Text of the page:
Verdict: Ravishing to look at but almost devoid of personality.
If this film's version of Coco Chanel's life is to be accepted, she was a woman to whom style mattered more than substance.
Aptly, that's a fitting comment on the movie, scripted by Chris Greenhalgh from his 2002 novel Coco and Igor: every frame looks ravishing but, with a significant and honourable exception, none of the characters gives us so much as a glimpse of their inner lives.
The film focuses on a short period in 1920 when the Russian-born composer was struggling to make his way in the West and fashion designer Gabrielle Chanel invited him, with his wife Katerina and their four children, to stay in Bel Respiro - her house on the outskirts of Paris.
There is no explicit evidence that Stravinsky and Chanel had an affair but the film is built on that speculation. The trouble is that the liaison is a sterile and passionless thing. The coupling of two people who were both in the process of reinventing their fields of endeavour is presumably intended to be imbued with a transcendent artistic inevitability but the film-makers and actors were so intent on colour-co-ordinated copulation that no one noticed the characters never came alive.
Little wonder that they cast the drop-dead gorgeous Mouglalis in the role of Coco: she's the "face" of one of Chanel's perfumes so it doesn't matter that she's a very limited actress or that the real Chanel was much too interesting to be pretty. Even the reliable Mikkelsen struggles to breathe, though he depicts the tortured and tempestuous process of composition with some conviction. Only Morozova as Katerina goes beyond an iconography to give us a living, breathing human being: a devoted mother and wife, copying out her husband's manuscripts while ill with TB and accepting the indignity of Coco's charity while begging her not to "meddle with his music".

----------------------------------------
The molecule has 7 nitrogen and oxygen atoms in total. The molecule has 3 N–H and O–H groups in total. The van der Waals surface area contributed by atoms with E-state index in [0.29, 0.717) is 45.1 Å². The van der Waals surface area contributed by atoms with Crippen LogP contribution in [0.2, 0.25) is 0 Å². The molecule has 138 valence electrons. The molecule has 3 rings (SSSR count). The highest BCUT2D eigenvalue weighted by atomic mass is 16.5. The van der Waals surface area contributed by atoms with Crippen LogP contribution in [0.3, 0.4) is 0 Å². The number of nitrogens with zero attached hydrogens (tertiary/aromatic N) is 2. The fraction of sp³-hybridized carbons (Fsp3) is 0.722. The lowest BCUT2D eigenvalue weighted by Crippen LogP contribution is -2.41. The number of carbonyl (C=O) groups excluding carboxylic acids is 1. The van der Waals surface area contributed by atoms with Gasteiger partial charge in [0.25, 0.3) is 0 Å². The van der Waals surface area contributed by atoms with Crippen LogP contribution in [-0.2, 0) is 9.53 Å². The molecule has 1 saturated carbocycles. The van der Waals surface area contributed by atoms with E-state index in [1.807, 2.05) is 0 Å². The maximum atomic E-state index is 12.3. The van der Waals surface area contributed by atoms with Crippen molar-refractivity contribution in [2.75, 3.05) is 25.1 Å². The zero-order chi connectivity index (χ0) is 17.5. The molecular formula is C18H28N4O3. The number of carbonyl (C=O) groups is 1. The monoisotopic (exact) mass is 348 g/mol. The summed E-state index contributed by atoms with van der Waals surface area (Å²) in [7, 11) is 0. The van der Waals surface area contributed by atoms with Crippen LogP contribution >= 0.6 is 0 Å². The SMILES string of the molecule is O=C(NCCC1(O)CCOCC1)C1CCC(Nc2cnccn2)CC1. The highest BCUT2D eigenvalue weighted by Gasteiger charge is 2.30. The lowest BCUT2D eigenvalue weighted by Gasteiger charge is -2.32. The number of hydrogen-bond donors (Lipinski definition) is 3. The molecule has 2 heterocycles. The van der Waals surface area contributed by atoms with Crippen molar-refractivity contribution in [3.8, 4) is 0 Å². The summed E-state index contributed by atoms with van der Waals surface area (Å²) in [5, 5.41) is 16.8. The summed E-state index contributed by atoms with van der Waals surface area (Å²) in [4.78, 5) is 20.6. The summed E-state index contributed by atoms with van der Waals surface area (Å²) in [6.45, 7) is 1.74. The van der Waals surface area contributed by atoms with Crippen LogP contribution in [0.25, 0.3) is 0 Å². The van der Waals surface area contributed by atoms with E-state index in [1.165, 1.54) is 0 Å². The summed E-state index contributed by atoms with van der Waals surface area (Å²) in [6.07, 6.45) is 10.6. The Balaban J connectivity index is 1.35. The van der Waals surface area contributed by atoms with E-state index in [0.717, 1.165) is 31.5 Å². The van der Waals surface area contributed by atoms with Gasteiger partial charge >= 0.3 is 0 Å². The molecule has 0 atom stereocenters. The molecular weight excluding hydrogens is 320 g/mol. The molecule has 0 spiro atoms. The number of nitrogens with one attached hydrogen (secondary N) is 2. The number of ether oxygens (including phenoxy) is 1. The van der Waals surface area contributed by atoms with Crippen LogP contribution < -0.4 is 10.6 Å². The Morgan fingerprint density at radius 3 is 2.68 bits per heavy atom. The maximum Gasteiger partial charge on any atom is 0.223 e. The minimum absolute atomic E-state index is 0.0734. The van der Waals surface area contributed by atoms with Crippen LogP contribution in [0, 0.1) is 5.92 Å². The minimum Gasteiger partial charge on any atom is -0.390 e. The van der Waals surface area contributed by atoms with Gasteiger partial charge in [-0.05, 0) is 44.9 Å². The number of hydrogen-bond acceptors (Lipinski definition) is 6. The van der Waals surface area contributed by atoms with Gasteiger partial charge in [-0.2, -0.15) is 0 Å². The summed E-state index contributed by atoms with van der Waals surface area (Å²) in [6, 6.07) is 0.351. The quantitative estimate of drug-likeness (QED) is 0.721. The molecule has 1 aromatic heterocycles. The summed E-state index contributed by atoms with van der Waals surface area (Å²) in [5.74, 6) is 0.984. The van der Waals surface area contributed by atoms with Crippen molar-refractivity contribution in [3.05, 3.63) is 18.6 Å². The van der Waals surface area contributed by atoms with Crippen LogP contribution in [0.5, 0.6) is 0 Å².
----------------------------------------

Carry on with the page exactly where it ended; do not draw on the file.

If the film is style-obsessed, it is certainly stylish. The costumes and set-dressing are to die for and an opening sequence, which lovingly recreates the scandalous premiere of the Ballets Russes' Firebird in the Theatre des Champs-Elysees is both technically brilliant and arresting. But too much of the rest feels formulaic. When Katerina, newly arrived in the monochromatic interior of Bel Respiro, asks Coco whether she doesn't like colour, Coco replies "as long as it's black". Not for the last time, we feel like we're in a museum exhibit.
Cast: Mads Mikkelsen, Anna Mouglalis, Elena Morozova
Director: Jan Kounen
Running time: 120 mins
Rating: M (sex scenes), in French and Russian with English subtitles